The River

Movie Information

In Brief: While it scarcely scales the heights of Jean Renoir's finest works, The River remains a fascinating minor footnote in his career. The story — about three girls growing up in Bengal, India, experiencing first love (unfortunately with the same man) — is slight, and the acting is on the hit-or-miss side. Yet Renoir is mostly interested in the film's Indian setting and the culture there. It remains notable as the first international production to be completely shot in India — and in color.
Genre: Drama
Director: Jean Renoir
Starring: Nora Swinburne, Esmond Knight, Arthur Shields, Patricia Walters, Radha, Adrienne Corri
Rated: NR

I have a friend who doesn’t generally care for color movies. (Yeah, and he’s not entirely sold on the talkies either.) He talks a lot of guff about how most movies don’t really use color. (I counter that most black-and-white movies don’t really use black and white either. This has been going on for 40 years.) The one exception I can count on him making to this is Jean Renoir’s The River (1951), which I’ve finally caught up with — and, yes, it’s pretty visually striking. It’s also the first international production — at least in color — that I can find was shot entirely in India. (Indian locales in films like Zoltan Korda’s The Jungle Book (1942) are evoked by other means than going to India.)

Here’s the thing — I don’t think the claims for its use of color (this is not strictly my friend’s idea) hold up today. It’s been outpaced by Mira Nair and even Wes Anderson (who claims this film as an inspiration) for sheer beauty. But it is a handsome film — and that probably stands out all the more because The River is an extremely simple story about three teenage girls — Patricia Walters, Radha, Adrienne Corri — in India all falling in love with the same man, an embittered one-legged soldier (Thomas E. Breen). There are some subordinate plots, but that’s the main thrust, and it doesn’t seem really worthy of a filmmaker like Renoir. The acting is on the uneven side and the film is held together by a narration. (You may note that the only of the actors I’ve named that lasted in movies is Adrienne Corri, best know as Mrs. Alexander in 1971’s A Clockwork Orange.)  Definitely worth a look, but don’t be expecting Grand Illusion (1937) or Rules of the Game (1939).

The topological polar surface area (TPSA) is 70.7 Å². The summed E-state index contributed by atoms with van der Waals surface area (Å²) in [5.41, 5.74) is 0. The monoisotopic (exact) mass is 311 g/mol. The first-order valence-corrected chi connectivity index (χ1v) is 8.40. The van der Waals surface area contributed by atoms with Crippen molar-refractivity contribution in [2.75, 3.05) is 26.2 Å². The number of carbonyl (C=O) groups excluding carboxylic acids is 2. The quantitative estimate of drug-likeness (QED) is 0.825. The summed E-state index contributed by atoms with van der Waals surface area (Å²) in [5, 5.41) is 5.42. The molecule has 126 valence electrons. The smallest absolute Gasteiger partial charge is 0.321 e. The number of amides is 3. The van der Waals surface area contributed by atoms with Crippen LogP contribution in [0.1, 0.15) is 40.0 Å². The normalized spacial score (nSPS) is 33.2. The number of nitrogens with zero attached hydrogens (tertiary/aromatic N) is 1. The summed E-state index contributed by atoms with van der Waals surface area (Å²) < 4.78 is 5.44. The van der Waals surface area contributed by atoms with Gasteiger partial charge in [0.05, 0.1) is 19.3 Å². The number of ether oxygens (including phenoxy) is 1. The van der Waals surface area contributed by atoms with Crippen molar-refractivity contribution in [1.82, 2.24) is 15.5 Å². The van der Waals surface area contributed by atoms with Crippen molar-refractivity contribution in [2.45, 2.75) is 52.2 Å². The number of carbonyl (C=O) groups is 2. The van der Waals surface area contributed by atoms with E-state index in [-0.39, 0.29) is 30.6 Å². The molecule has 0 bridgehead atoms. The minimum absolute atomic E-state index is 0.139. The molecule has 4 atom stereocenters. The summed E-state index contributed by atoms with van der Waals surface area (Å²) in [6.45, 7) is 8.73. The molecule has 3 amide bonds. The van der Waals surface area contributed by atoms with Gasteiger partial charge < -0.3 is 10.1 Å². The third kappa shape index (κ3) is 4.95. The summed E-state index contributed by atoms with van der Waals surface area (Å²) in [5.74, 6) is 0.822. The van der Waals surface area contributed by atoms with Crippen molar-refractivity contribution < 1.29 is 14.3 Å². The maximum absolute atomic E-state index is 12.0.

Classic World Cinema by Courtyard Gallery will present The River Friday, Aug. 16, at 8 p.m. at Phil Mechanic Studios, 109 Roberts St., River Arts District (upstairs in the Railroad Library).  Info: 273-3332,

About Ken Hanke
Head film critic for Mountain Xpress from December 2000 until his death in June 2016. Author of books "Ken Russell's Films," "Charlie Chan at the Movies," "A Critical Guide to Horror Film Series," "Tim Burton: An Unauthorized Biography of the Filmmaker."

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